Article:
U.S. top court decides in vitro fertilization benefits

WASHINGTON Mon May 21, 2012 10:55am EDT

Related Topics

WASHINGTON (Reuters) - The U.S. Supreme Court ruled on Monday that children conceived through in vitro fertilization after the death of a parent were not automatically entitled to survivor benefits under the Social Security law.

The justices unanimously sided with the Obama administration and overturned a U.S. appeals court's ruling for a New Jersey woman who is seeking benefits for her twins conceived by artificial insemination after her husband's death.

The high court case pitted new reproductive technologies against longstanding requirements to qualify for child survivor benefits under the Social Security Act that date back to 1939.

Government lawyers said the Social Security Administration has received more than 100 claims for survivor benefits by posthumously conceived children, with claims increasing significantly in recent years.

The ruling was a defeat for Karen Capato, who sued in federal court in New Jersey after her request for Social Security benefits for her twins had been denied.

In 1999, her husband, Robert Capato deposited sperm at a fertility clinic after being diagnosed with esophageal cancer. He died in March 2002, and his wife then underwent in vitro fertilization. She gave birth to twins in September 2003.

The Social Security Administration says eligibility for benefits depends partly on whether the applicable state law would allow a posthumously conceived child to inherit property in the absence of a will. The Supreme Court agreed.

In Capato's case, the state law at issue bars children conceived posthumously from inheritance unless named in a will. Capato's only beneficiaries named in his will were his wife, their son and two children from a previous marriage.

Capato's attorneys argued that a posthumously conceived child was covered by the law's definition of a child for the purpose of receiving Social Security survivor benefits.

But the Supreme Court disagreed in an opinion written by Justice Ruth Bader Ginsburg.

She said the Social Security Administration's interpretation was more in line with the law's text and its design to benefit primarily those the deceased wage earner actually supported in his or her lifetime.

Even if the government's longstanding interpretation of the law was not the only reasonable one, it was a permissible and entitled to deference, she said.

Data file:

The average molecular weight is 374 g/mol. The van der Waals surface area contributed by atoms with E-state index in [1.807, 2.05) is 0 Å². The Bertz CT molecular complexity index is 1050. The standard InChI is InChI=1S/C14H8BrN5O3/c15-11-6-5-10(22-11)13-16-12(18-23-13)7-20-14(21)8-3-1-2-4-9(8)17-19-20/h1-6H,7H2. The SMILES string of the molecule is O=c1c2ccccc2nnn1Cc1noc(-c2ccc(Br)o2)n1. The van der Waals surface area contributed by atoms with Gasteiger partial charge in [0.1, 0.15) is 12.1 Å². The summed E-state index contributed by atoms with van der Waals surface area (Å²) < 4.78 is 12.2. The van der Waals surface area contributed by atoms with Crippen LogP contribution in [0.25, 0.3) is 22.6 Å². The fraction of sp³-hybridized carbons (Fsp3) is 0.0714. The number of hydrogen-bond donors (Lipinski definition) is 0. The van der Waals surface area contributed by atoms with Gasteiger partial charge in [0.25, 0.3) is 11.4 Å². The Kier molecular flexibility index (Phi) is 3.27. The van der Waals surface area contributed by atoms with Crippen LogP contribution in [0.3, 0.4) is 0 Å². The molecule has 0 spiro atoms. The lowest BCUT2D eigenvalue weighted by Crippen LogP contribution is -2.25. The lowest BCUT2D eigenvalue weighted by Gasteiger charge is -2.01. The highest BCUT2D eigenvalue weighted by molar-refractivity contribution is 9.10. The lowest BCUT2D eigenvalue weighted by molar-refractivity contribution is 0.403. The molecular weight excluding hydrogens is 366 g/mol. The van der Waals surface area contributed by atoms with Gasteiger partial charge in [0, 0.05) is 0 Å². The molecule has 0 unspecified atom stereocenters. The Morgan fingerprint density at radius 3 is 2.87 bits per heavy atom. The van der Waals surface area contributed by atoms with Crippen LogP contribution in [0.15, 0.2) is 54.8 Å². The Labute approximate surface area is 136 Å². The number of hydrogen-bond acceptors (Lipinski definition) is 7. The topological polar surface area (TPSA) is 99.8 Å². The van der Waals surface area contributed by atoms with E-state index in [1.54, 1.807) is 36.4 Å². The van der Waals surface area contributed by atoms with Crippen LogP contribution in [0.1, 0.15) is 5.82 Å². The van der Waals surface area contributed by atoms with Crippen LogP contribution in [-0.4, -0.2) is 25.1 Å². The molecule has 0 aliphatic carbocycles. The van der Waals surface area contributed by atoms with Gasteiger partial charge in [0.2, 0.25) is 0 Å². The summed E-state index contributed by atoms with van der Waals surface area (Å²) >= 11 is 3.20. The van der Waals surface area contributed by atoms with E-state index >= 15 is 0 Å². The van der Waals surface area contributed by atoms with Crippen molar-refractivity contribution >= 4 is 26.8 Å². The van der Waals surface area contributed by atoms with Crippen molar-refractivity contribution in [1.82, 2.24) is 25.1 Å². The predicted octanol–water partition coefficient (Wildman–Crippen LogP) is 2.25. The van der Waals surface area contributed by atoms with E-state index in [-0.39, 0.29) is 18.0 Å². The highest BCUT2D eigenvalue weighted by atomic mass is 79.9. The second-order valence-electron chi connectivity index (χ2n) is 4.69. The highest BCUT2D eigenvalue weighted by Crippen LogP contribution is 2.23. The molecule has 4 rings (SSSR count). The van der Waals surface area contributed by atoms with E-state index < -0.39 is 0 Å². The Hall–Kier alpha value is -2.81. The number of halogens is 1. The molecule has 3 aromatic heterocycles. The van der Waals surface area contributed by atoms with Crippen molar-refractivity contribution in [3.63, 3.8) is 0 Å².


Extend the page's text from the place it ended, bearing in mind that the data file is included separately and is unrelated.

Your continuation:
Under the appeals court's ruling that was overturned, "biological children of married parents can gain benefits even if their father died many years before their birth," she said in summarizing the opinion from the bench.

The Supreme Court case is Astrue v. Capato, No. 11-159.

(Reporting By James Vicini; Editing by Philip Barbara)

FILED UNDER:
We welcome comments that advance the story through relevant opinion, anecdotes, links and data. If you see a comment that you believe is irrelevant or inappropriate, you can flag it to our editors by using the report abuse links. Views expressed in the comments do not represent those of Reuters. For more information on our comment policy, see http://blogs.reuters.com/fulldisclosure/2010/09/27/toward-a-more-thoughtful-conversation-on-stories/
Comments (5)
typohero wrote:
A good father is a dead father.

May 21, 2012 3:17pm EDT  --  Report as abuse
Harry079 wrote:
The Supreme Court made the right decision on this one.

The technology that allowed this woman to get pregnant with twins months after her husband’s death is wonderful.

Having the taxpayers paying monthly benefits for the use of this technology is just plain wrong.

May 21, 2012 3:24pm EDT  --  Report as abuse
AlkalineState wrote:
This was definitely the right decision. If you didn’t even conceive the kids until after you die, then why should they be beneficiaries of a government-based fund? They’re not ‘surviving’ their father if he was never alive when they were. They’re replacing him. When you replace the old man, that means….. get a job.

May 21, 2012 7:33pm EDT  --  Report as abuse
This discussion is now closed. We welcome comments on our articles for a limited period after their publication.

Full focus